Our Academics and Life Skills
Academics in the Montessori classroom are individualized for each child as they are led to explore their own interests while, at the same time, seeing that they meet the educational benchmarks for their plane of development. The diverse age group in the classroom is a benefit because the children learn from and encourage each other.
Reading is paramount to education. It is the door that opens up all the knowledge and information that a child will encounter for life. It sparks imagination and takes them on journeys to far away places.
We work with each child on their level to make sure that their reading fluency and comprehension are at grade level or above.
Life is fascinating. Biology, Chemistry, and Physics are learned in an experiential way in our outdoor classroom. Observation, communication, classification, inferring, measuring and predicting are learned each day as the students choose a topic that interests them and they investigate with the leading of the directress in the learning environment.
It is important that children can express their thoughts clearly on paper. Communication in written form is almost a lost art in this "tweetable" society.
Our students learn how to communicate what they have learned in many different forms, but it begins in the writing phase.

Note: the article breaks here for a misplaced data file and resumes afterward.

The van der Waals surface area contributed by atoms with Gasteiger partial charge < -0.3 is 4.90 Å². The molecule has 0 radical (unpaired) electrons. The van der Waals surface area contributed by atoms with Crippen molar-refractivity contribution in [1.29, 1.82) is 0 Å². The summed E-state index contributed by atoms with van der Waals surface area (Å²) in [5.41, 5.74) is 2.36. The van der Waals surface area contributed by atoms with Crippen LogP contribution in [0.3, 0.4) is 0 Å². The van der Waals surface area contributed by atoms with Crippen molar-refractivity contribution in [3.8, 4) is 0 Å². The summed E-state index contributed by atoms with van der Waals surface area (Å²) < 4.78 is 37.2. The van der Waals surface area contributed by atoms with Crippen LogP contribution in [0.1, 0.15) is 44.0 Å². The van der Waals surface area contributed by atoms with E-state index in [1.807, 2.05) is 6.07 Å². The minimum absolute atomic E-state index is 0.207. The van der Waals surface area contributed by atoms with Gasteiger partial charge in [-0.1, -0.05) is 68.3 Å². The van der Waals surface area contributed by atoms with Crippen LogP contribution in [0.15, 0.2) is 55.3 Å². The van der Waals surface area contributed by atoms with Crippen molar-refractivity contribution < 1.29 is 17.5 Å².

Maps, physical geography and political geography are studied in the Montessori classroom. We study the land first and then learn about the people. The physical characteristics of the land affect the way its people live.
Montessori math is a hands-on, concrete to abstract style of learning. The students visually process the math using didactic materials until they grasp the concept and move to the abstraction.
Where we have been, affects where we will go. The students learn history from the dawn of man. We begin our study with time and seasons.
Practical Life skills and real life experiences are a large part of our program. Cooking, cleaning, serving, ironing, sewing, and problem solving help our students prepare for life outside the classroom.
Animal husbandry, gardening, hiking, outdoors and nature skills are important skills that our students learn to be independent and self-sufficient. The farm school model along with forest school elements teaches these skills on a micro level that is manageable for children.